2022 shortlisted New South Wales Premier's Literary Awards Kenneth Slessor Prize for Poetry
Exoskeletons i "Words are less inherently", 2021 single work poetry
— Appears in: Island , no. 161 2021; (p. 6-7)
2020-2021 runner-up Gwen Harwood Memorial Poetry Prize
y separately published work icon Pushing Back Yarraville : Transit Lounge , 2021 20879395 2021 single work novel

'‘The tall trees nearby called them up and red-tailed black cockatoos carried messages to them that they told no one else about.’

'Pushing Back is John Kinsella’s most haunting and timely fiction to date. It is populated with eccentric, compelling characters, drifters, unlikely friendships, the silences of dissolving relationships, haunted dwellings and lonely highways, the ghosts of cleared bushland and the threats of right-wing nationalists and senseless destruction.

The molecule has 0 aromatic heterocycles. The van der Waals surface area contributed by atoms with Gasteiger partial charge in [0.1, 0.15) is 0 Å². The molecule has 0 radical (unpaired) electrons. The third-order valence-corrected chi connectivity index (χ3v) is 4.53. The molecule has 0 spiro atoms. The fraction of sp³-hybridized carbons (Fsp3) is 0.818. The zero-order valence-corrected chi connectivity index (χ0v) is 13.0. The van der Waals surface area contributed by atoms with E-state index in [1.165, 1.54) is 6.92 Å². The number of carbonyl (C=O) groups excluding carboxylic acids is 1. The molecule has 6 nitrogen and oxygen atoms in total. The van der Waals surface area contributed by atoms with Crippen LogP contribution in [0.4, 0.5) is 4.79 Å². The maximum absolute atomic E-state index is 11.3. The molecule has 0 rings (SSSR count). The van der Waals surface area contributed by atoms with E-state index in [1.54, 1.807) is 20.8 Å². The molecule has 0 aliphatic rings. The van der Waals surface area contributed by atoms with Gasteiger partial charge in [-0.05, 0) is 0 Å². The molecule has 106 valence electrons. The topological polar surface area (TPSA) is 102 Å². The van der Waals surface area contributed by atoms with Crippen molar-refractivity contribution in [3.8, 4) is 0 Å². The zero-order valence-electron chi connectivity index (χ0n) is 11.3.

'A couple make love in an abandoned asbestos house, a desperate carpet cleaner beholden to the gig economy begs a financially distressed client not to cancel his booking, an addict cannot bear to see his partner without the watch he once gave her, a mother casts her shearer son’s ashes on the property on which he worked, fascists pile into a little red car with the intent of terrorising tourists on the Nullarbor, a man more at home with machinery than people rescues a drowning kitten.

'Yet throughout this assured distillation of contemporary Australian life, empathy rises like the red-tailed black cockatoos that appear and reappear, nature coalescing with the human spirit, the animals, the trees, the land, the people pushing back. These stories are at once disturbing, tender and hopeful.  

'‘One of the nation’s most significant living writers.’ Tony Hughes-d’Aeth, Australian Book Review'

Source : publisher's blurb

2022 longlisted ASAL Awards ALS Gold Medal
2022 shortlisted New South Wales Premier's Literary Awards Christina Stead Prize for Fiction

Known archival holdings

National Library of Australia (ACT)
University of Western Australia University of Western Australia Library (WA)
Last amended 16 Nov 2021 13:37:56